Monday, May 18, 2009

The root of the torture defense - the Republican Culture Wars?

Much has lately been written about the American understanding of, and response to, the actions of the Bush (43) administration, as well as Mr. Obama’s not quite full record in keeping his promises. I won’t rehash what is already on the books, so to speak. Readers interested in my views are certainly invited to browse the blog entries below.

So today, running through my morning blogroll, I was really blown away by Stephanie Z over at Almost Diamonds. This is one of the longest non-fiction posts I’ve seen from this prolific writer in a while, and I read all the way through it. I highly encourage you to do the same.

In a nutshell, Stephanie points out that, as often as not, debates about rules and laws are really debates about cultures, societies, and the definition of “us” and “them.” She weaves this meme together very nicely, citing everything from internment of Japanese Americans to the Bush torture debates. At the end, she notes in what may be her most important paragraph (FWIW) that increasing numbers and kinds of rules, which supposedly further the divide between groups or culture, are also increasingly resource intensive. A very fine closing.

Having read it, I think I am beginning to see the torture debate in much sharper, and perhaps more sinister focus. If, as Stephanie suggests, this debate about the “legality” of the torture actions by that Administration is really a mask for a cultural debate, it makes more sense why the “Law & Order” Republicans are so hung up on excusing law breaking by their highest elective officials. It would also explain why so many former Bush Administration folks are so prominently attacking Mr. Obama these days.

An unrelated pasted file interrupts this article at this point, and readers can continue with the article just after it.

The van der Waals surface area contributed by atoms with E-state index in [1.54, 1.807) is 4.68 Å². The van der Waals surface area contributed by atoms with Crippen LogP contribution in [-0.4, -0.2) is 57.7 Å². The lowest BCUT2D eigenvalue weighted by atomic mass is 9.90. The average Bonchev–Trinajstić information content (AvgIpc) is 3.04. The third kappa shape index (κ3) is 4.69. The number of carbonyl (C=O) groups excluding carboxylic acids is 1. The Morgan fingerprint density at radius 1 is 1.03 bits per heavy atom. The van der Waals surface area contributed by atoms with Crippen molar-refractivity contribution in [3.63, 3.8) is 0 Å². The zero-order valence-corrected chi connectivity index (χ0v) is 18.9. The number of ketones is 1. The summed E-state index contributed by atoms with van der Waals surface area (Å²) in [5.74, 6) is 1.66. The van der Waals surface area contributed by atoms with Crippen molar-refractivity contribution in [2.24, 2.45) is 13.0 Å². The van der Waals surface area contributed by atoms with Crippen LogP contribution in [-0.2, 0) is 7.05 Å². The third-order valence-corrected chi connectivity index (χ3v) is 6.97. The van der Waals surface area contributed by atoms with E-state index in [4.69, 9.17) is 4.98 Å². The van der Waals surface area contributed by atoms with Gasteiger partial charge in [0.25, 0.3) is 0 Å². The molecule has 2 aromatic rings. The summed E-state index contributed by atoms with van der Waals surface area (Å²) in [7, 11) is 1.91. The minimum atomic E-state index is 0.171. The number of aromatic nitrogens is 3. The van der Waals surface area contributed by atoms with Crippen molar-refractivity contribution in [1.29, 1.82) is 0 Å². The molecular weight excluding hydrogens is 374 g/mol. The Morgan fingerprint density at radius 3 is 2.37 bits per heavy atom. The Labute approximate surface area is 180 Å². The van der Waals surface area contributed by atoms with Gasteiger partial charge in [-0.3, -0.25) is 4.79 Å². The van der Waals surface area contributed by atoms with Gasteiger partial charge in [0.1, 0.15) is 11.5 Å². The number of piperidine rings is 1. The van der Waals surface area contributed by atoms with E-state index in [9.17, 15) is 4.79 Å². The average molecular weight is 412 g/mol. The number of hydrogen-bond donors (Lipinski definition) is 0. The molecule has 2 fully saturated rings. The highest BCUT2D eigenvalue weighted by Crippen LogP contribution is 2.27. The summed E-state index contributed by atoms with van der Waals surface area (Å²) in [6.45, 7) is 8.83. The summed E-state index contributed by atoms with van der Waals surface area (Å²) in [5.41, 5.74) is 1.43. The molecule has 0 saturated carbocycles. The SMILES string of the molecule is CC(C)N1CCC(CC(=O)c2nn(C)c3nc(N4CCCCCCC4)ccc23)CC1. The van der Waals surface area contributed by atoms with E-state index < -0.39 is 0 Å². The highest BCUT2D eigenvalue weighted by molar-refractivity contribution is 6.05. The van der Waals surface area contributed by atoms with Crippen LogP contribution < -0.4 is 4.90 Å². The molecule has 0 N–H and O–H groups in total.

Think about it – the Republican/conservative culture wars have gone on for almost three decades by my shallow count. In that time, we’ve seen conservative commentators and politicians over and over again trot out an “Us vs. them” meme – whether on abortion, gay rights, the economy, or the Iraq war. That latter was, in my view, one of the worst culture war episodes, with the Vice President essentially calling me a traitor to the U.S. because I saw no strategic value in attacking a country that hadn’t attacked us (using trumped up evidence to boot).

Of course the great irony in the culture wars is there is a lot of enflaming of the “Base” with little follow on action. And I do have to wonder if this current rearguard reaction to the call for torture prosecutions will play out the same way. After all, if the Republicans could, for six years, have majorities in the House and Senate, and a willing President in the White House without passing a single Abortion banning bill, how can they really expect to hold off legal action if in fact they broke the law with regard to torture?

Obviously, I need to ruminate over this a lot more to fully see if Stephanie’s meme leads in this direction. Until I’m done though, I just want to say thanks – you made me think, which made my day.


Mike at The Big Stick said...

I continue to believe with every fiber of my being that were the American public to know everything that our Presidents have known..this would be a very, very different conversation.

While both sides argue about this subject I think we should keep reminding ourselves that we're having an arguement based on probably less than 50% of the available facts. Imagine a judge trying to oversee a case where the prosecution only has access to half of the evidence and defense can only reveal half of the evidence. Would you be really satisfied with the verdict?

Philip H. said...

well, yes, I probably would, in as much as the totality of fact surrounding eveyrthing is generally not knowable at the time. And there would have been a trial, which implies openness, argement, and evidence. In the case of torture, however, there has yet to be such a trial, so we have to make our own judgements based on what is available to us.